By all accounts, I should not have liked Sharknado 2. I ignored the first Sharknado, for the simple reason that I’m more of a Masterpiece Theatre
kind of guy, and a film about giant sharks getting sucked out of the ocean by a tornado (thus, a sharknado) and wreaking havoc on entire cities was not exactly something I’d pick for my viewing pleasure.
But the first film was an instant phenomenon, and when the sequel debuted this week, my interest was piqued. To my surprise, I was (pardon the fish pun) hooked from the first scene. It shows our hero, Fin Shepard (Ian Ziering) sitting on plane with his girlfriend April (Tara Reid.) Now, not having seen the first Sharknado, I had no idea that Fin had already been eaten by a shark and somehow lived to tell about it. But as soon as I saw those dastardly Jaws knock-offs hovering near the wings of the plane, I figured out the backstory pretty quickly. Soon, the sharks are eating their way into the plane, and the film is so obviously cheesy and over the top that I actually enjoyed watching them devour the passengers.
Of course, our hero Fin has to save the day by somehow landing the plane in New York. And of course, this sets the stage for some massive sharknados moving in to the Big Apple, causing the giant man-eaters to rain down on the denizens of Manhattan. When that happened, this crazy, stupid film gave me an epiphany: Those sharks falling from the sky were just like my depression and anxiety. They are illogical, and they can easily devour me. Just like the shark that ate Fin but couldn’t kill him, the storms in my head have tried to devour me through thoughts of suicide. But like Fin, I have survived them. And Fin, in his dogged attempts to slay the sharks with anything (a chord, a chainsaw) he can get his hands on–he represents the herculean efforts I take every day to manage my depression and anxiety.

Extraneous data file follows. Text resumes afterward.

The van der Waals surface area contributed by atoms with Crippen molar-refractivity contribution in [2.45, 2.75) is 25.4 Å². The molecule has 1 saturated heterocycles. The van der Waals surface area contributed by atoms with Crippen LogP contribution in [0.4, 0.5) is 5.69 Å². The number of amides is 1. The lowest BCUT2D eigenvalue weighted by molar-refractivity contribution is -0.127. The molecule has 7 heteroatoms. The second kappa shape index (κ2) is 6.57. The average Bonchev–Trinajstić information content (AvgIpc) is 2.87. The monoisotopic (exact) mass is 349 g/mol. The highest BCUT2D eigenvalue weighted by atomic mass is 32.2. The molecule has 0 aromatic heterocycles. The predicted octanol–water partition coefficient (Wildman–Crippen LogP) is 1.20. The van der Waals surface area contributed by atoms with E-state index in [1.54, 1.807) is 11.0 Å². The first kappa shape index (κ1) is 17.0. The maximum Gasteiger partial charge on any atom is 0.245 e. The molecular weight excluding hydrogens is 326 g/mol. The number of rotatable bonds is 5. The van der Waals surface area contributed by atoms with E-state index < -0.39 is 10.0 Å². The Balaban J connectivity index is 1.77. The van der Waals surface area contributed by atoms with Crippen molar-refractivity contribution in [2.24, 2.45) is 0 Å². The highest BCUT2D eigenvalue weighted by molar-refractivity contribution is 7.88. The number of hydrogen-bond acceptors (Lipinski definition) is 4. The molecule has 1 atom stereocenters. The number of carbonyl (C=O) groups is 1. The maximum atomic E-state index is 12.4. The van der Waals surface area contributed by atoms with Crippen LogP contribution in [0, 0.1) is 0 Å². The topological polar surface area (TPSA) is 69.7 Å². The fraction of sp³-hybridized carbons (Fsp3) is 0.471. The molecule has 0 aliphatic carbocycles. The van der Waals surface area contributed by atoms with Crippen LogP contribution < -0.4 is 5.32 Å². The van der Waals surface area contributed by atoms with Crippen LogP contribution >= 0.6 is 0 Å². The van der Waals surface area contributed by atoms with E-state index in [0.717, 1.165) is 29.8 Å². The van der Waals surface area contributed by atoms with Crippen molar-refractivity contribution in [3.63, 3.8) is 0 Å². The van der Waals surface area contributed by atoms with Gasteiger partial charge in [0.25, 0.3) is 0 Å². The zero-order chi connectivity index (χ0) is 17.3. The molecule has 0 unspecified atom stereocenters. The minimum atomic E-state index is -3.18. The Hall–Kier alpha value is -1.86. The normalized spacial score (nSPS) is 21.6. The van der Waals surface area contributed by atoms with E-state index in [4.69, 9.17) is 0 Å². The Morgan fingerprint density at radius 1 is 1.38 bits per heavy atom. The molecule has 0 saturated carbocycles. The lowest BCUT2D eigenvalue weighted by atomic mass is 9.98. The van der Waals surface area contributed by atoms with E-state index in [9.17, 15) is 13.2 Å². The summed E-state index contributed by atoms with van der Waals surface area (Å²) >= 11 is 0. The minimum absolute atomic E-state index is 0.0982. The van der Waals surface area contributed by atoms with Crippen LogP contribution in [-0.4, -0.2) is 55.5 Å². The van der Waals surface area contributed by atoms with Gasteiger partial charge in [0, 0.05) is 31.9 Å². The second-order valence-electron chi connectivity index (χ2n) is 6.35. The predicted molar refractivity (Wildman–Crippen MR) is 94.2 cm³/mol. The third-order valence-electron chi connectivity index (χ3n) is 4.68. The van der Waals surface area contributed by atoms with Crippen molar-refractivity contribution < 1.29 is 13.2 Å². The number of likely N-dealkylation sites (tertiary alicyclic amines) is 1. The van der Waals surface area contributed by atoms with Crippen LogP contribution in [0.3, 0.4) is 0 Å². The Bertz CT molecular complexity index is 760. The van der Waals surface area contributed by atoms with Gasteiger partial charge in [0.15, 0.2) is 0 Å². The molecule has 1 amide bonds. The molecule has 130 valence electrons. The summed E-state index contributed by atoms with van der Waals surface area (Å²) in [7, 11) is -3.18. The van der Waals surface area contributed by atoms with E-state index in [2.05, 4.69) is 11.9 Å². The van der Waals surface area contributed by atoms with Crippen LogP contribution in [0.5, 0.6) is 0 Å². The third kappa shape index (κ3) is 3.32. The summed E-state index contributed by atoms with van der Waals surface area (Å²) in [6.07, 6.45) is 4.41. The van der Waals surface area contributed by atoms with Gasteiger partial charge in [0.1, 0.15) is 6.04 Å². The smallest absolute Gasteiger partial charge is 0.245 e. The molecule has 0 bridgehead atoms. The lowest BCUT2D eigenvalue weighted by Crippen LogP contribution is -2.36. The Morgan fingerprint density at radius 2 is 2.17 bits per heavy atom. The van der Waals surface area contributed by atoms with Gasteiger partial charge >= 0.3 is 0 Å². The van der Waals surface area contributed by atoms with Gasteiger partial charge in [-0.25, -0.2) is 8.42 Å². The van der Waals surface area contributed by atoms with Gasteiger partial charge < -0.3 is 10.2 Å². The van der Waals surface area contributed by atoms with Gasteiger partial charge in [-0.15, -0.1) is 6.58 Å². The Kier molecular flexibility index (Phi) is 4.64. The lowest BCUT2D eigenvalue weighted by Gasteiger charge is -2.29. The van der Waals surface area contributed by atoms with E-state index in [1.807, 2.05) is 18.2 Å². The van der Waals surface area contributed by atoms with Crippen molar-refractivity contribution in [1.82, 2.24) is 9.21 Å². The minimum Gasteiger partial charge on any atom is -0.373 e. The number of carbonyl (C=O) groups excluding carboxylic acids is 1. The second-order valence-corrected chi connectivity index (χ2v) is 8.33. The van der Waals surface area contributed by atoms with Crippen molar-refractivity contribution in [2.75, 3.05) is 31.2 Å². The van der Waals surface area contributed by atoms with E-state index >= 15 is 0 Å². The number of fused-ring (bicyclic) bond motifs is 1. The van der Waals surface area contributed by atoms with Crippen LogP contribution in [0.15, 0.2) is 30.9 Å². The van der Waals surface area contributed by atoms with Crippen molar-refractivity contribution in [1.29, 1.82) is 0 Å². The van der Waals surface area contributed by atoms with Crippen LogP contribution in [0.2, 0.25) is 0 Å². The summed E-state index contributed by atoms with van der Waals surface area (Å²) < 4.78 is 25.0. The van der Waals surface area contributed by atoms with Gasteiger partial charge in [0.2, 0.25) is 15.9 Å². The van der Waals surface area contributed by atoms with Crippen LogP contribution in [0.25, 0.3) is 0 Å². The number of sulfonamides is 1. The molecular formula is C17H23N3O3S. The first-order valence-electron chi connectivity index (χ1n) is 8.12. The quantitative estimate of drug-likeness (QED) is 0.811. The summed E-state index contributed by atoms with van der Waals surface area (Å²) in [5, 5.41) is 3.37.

Now, I’m not as hunky or as ruggedly good-looking as Ian Ziering, but that’s beside the point. I identified with Fin. No matter how many sharks swirl around him, he keeps fighting. He keeps on slaying the sharks, no matter how much the odds are stacked against him.
From the minute I wake up in the morning, I know that depression and anxiety swirl around me. Most mornings, it’s a struggle for me to get up. My own “sharks” want to pull me under the sheets and keep me there (one of my doctors refers to this as “sheet therapy.”) But, like Fin, I’m determined not to let them destroy me. I use the tools at my disposal–be they medical, holistic, or mindful–and I do the best I can.
I hear there’s going to be a third Sharknado, and I’m already anticipating it. After all, I could use all the inspiration I can get when it comes to keeping my own personal sharks at bay. I can’t wait to see how Fin tames those slimy bastards next.